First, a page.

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Politics / Issues
Get the latest coverage of the 2022 Florida legislative session in Tallahassee from our coverage partners and WUSF.

Florida lawmakers approve a bill aimed at keeping undocumented immigrants out of the state

John Snyder
Wilfredo Lee
/
AP
Florida Rep. John Snyder, standing right, speaks about an immigration bill before its passage during a legislative session at the Florida State Capitol, Wednesday, March 9, 2022, in Tallahassee. All Florida government agencies would be barred from doing business with transportation companies that bring immigrants to the state who are in the country illegally under a bill sent to Gov. Ron DeSantis on Wednesday.

Critics say it poses a threat to thousands of migrants in the state whose temporary visas have expired or whose applications for asylum already are in the pipeline.

Delivering on one of Gov. Ron DeSantis’ top legislative priorities, the Florida House on Wednesday passed an immigration bill targeting transportation companies that bring undocumented immigrants into the state and expanding a 2019 law that sought to ban so-called “sanctuary cities.”

The bill (SB 1808), among the 2022 legislative session’s most-contentious issues, would prohibit state and local government agencies from contracting with companies “if the carrier is willfully providing any service in furtherance of transporting a person into the state of Florida knowing that the person is an unauthorized alien, except to facilitate the detention, removal or deportation of the person” from the state or the U.S.

The measure also would define unauthorized alien as “a person who is unlawfully present in the United States” according to the Federal Immigration and Nationality Act.

Critics of the bill, which the Senate approved last week, maintain that it poses a threat to thousands of migrants in the state whose temporary visas have expired or whose applications for asylum already are in the pipeline.

DeSantis has repeatedly criticized the Biden administration on immigration issues during the past year and has taken steps such as sending Florida law-enforcement officers to Texas to aid with border issues.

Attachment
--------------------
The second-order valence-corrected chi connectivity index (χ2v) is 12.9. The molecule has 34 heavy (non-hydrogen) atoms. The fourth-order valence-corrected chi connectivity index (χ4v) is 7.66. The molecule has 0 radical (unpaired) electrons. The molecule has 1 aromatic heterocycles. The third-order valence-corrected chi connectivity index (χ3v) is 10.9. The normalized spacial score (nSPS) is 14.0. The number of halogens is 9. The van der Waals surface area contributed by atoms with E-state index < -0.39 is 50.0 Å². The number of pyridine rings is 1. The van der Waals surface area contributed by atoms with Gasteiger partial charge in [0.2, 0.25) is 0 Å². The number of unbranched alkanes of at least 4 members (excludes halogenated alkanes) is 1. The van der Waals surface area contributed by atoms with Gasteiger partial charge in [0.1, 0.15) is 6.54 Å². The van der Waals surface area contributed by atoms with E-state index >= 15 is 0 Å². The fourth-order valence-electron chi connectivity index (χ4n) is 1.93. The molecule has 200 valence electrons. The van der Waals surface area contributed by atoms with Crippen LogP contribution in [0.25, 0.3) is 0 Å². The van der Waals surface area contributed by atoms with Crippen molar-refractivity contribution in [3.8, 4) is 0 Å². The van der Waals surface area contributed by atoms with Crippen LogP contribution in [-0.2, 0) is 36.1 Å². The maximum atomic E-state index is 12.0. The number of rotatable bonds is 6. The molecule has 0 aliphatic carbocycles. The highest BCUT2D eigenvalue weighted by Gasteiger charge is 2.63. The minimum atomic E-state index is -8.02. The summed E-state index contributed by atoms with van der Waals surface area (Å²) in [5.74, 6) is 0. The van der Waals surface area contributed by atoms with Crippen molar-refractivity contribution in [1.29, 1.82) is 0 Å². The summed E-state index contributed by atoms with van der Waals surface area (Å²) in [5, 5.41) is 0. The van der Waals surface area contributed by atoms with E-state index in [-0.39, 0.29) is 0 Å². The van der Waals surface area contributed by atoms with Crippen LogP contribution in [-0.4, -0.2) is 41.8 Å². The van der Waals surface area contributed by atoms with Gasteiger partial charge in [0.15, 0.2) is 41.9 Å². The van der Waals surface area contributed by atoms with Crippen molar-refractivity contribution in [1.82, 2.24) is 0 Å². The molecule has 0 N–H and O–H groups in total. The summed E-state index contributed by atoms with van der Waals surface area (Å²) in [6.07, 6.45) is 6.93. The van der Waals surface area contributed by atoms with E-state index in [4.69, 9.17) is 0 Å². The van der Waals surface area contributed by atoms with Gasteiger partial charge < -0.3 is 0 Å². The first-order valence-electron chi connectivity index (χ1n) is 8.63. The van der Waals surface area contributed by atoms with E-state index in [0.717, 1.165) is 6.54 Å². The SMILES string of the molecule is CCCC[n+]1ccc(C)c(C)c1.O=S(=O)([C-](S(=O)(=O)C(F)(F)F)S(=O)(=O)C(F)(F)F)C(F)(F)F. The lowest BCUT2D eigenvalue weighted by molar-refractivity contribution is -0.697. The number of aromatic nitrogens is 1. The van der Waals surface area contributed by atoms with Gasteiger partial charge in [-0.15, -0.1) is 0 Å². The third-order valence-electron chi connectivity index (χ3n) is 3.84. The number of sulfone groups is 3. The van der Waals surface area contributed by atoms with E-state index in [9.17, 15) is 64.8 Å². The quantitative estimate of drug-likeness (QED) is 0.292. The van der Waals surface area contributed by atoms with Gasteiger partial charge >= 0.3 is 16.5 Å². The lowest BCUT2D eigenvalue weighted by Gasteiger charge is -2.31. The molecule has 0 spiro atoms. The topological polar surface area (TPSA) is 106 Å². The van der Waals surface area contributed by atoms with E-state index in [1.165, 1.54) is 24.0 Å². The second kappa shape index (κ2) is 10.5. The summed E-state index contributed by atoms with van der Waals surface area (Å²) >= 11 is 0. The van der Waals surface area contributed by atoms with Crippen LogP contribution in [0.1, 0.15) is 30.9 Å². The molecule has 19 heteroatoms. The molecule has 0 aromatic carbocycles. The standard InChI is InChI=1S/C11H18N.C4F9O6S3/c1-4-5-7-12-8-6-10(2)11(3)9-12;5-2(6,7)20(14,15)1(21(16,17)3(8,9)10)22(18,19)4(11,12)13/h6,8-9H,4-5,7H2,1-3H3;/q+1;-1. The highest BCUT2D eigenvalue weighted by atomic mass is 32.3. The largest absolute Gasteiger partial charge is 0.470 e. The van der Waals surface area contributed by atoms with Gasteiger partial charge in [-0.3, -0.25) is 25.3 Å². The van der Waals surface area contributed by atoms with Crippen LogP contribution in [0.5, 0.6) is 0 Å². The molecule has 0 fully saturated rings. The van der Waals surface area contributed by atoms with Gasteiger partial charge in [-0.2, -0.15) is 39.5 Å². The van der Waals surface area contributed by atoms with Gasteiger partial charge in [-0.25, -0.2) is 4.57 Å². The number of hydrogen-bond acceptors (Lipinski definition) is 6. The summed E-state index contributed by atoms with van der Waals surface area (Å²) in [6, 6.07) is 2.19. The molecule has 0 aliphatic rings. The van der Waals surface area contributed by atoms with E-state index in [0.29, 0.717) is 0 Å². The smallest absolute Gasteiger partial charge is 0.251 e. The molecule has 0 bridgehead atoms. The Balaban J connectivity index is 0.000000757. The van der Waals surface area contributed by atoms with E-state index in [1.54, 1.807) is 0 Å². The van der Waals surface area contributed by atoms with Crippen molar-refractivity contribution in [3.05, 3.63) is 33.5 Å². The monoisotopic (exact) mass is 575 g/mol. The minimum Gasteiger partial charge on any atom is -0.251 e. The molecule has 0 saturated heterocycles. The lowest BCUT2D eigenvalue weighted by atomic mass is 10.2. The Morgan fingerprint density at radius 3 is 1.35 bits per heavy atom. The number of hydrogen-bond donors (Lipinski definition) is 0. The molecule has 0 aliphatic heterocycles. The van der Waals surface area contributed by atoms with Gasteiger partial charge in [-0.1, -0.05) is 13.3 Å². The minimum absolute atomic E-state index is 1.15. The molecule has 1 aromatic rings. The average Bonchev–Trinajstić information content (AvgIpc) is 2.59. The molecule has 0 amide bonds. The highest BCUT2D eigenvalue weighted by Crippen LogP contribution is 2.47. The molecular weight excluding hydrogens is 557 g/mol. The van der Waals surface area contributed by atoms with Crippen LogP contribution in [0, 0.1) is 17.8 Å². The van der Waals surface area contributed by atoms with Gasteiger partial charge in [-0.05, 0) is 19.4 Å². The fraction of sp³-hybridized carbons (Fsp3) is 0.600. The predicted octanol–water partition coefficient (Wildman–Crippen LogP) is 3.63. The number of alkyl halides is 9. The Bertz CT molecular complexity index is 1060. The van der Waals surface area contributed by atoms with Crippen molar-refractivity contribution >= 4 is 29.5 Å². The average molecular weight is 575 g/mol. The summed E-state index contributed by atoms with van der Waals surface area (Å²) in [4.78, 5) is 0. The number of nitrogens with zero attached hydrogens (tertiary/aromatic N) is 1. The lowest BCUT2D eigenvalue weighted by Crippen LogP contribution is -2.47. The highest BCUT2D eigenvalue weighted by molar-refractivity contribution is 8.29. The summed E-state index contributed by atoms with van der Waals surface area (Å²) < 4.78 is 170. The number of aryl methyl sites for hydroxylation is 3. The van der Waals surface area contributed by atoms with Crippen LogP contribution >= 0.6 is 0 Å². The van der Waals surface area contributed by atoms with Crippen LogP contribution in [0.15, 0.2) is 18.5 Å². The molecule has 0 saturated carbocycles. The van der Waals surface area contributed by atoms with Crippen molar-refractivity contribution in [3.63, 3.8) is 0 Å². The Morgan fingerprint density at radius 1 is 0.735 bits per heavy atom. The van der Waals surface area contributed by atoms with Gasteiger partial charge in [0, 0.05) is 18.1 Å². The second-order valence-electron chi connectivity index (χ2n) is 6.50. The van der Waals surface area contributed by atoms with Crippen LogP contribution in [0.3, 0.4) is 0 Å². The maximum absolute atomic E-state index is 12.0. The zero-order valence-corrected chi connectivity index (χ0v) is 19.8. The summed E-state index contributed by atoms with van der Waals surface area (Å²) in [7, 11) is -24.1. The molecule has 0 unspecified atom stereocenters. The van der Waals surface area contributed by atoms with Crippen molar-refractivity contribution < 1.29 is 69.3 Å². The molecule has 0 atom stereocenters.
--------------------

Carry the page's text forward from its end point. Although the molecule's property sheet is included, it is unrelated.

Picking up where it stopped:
During debate on the House floor Wednesday, Republicans railed against so-called “ghost flights” bringing undocumented immigrants into the state and repeatedly expressed support for migrants who enter the country in what they called “the right way.”

Rep. Webster Barnaby, a Deltona Republican who emigrated from England, said he waited 11 years before his U.S. citizenship was finalized.

“What we have happening today in the United States … is nothing short of an invasion,” Barnaby said. “I didn’t come to America to invade America. I came to America in the right way. And it’s absolutely amazing to me to see that a country wants to implode and destroy itself not from outside but from within.”

The proposal coincides with an administrative effort by DeSantis to shutter shelters that provide housing and other services to unaccompanied children whose immigration or refugee status is being processed after they enter the country.

Democrats argued Wednesday that the legislation targets people fleeing from countries overrun with violence and poverty, including unaccompanied minors. They accused Republican legislators, who hold significant majorities in both the House and Senate, of using the bill to score points with right-leaning GOP voters.

“This is another example of political rhetoric and campaigns that’s created into a bill,” Rep. Anna Eskamani, D-Orlando, said. “This entire bill is a façade being used to boost up campaign coffers in 2022 and 2024, because I know the second this bill is signed by the governor, there’ll be a fundraising email coming out right after.”